Tattoos: The History And The Rules

samoan tattoos

Author: dragonsfire

TATTOOS have been a part of warrior culture for centuries — but in Western society they were rubbed out before re-emerging.

It is believed that some Roman and Greek soldiers sported ink, most likely inspired by “barbarian” tribes they encountered. Indeed the Picts of northern Britain were referred to by some Romans simply as “painted people”.

Body art began to be rubbed out across the Roman Empire with the spread of Christianity, although it continued in pagan societies. Centuries later the Vikings were still sporting ink, which disgusted at least one “civilised” Arabian writer who described them as rude, dirty and covered in pictures.

Scared yet? ... Maori tattoos were among the South Pacific styles that impressed European

Scared yet? … Maori tattoos were among the South Pacific styles that impressed Europeans explorers. Source: News Corp Australia

By the Middle Ages and beyond body art was rare in Europe but flourished in other areas of the globe, from African scarification to symbolic markings in South America, parts of Asia and the Pacific. Maori tattoos are a particularly well-known example.

And it was when European explorers and sailors began to mix with the Polynesian peoples that the tattoo began its journey back to Western fashion.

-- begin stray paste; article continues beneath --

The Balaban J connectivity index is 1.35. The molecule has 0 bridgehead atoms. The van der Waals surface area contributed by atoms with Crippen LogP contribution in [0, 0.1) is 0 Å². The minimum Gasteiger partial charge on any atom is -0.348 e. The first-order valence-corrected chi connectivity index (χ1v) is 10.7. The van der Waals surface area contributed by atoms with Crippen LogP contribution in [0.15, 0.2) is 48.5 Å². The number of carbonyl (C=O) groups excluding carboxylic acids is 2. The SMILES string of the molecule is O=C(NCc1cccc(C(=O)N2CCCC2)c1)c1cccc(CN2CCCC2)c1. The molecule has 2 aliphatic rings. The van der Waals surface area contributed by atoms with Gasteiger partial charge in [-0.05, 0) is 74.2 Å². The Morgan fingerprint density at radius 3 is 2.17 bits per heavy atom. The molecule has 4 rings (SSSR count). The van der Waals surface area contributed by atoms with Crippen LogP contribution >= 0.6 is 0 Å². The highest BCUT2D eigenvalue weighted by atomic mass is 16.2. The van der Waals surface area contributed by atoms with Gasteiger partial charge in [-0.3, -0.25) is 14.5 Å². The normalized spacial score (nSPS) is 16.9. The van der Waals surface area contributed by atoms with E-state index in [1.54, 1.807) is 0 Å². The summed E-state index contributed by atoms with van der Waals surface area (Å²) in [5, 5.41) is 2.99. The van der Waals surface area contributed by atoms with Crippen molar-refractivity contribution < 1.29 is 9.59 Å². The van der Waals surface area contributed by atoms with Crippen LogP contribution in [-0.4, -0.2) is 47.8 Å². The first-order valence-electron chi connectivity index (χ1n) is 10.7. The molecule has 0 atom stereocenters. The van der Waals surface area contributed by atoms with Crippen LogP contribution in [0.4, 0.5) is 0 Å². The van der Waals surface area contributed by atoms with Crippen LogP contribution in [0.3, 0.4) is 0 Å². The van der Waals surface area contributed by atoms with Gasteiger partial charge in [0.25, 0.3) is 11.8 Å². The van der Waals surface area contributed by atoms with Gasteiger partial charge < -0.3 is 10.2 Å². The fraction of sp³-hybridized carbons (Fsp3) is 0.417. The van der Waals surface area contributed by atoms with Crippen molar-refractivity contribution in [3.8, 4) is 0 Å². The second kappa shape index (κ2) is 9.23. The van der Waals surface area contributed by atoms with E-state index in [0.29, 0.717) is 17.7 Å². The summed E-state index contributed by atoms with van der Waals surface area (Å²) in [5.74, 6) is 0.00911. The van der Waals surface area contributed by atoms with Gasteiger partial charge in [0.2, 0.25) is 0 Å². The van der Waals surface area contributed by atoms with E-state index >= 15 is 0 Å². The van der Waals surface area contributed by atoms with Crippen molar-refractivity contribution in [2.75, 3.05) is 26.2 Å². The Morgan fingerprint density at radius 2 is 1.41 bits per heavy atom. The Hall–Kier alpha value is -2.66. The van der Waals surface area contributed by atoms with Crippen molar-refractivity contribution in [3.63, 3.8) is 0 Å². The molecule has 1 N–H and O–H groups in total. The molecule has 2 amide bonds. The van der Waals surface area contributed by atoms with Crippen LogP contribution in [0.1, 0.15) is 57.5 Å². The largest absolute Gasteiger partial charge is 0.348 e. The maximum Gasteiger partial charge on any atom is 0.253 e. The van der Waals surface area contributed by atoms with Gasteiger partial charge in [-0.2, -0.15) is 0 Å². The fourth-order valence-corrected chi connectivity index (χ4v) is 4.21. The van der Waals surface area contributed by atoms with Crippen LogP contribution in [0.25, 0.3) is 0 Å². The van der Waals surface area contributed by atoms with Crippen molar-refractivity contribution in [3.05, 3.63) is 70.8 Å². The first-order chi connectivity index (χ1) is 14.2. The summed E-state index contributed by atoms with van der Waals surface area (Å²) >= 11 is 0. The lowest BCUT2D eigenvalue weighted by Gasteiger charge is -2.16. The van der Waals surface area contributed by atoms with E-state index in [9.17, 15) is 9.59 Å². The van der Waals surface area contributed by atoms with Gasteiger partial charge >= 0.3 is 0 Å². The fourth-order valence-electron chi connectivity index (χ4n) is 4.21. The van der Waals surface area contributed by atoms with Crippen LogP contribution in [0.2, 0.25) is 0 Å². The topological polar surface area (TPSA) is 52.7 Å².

It is thought the name comes from the South Pacific islands — taken to London and also to Australia along with painted islanders to exhibit and the art itself, now on the skin of white seafarer.

Spreading from maritime culture to the military on land, tattoos then leaked into civilian life — where although they were considered racy, they grew increasingly popular over the 20th century.

As for today — well, just look around you next time you’re at the beach.

TATTOO REGRET: WHEN INK DOESN’T WORK OUT

Tattoo laser boom

Given the popularity of tattoos among military personnel, the Australian Defence Force has a tolerant approach.

While each service has slightly different rules and reasoning, the common factor is limiting how much body ink is visible and advising that personnel seek permission if in doubt.

The Army prohibits most tattoos above the collar or on the hands, although special dispensation can be sought for religious or cultural purposes — and females may have specific cosmetic tattooing.

The Navy prohibits tattoos on the face, ears, scalp or neck and the RAAF likewise — singling out those that are extremist, are likely to be regarded as offensive by a reasonable person, or “undermine the dignity and authority of the air force”.

Tattoo laser boom

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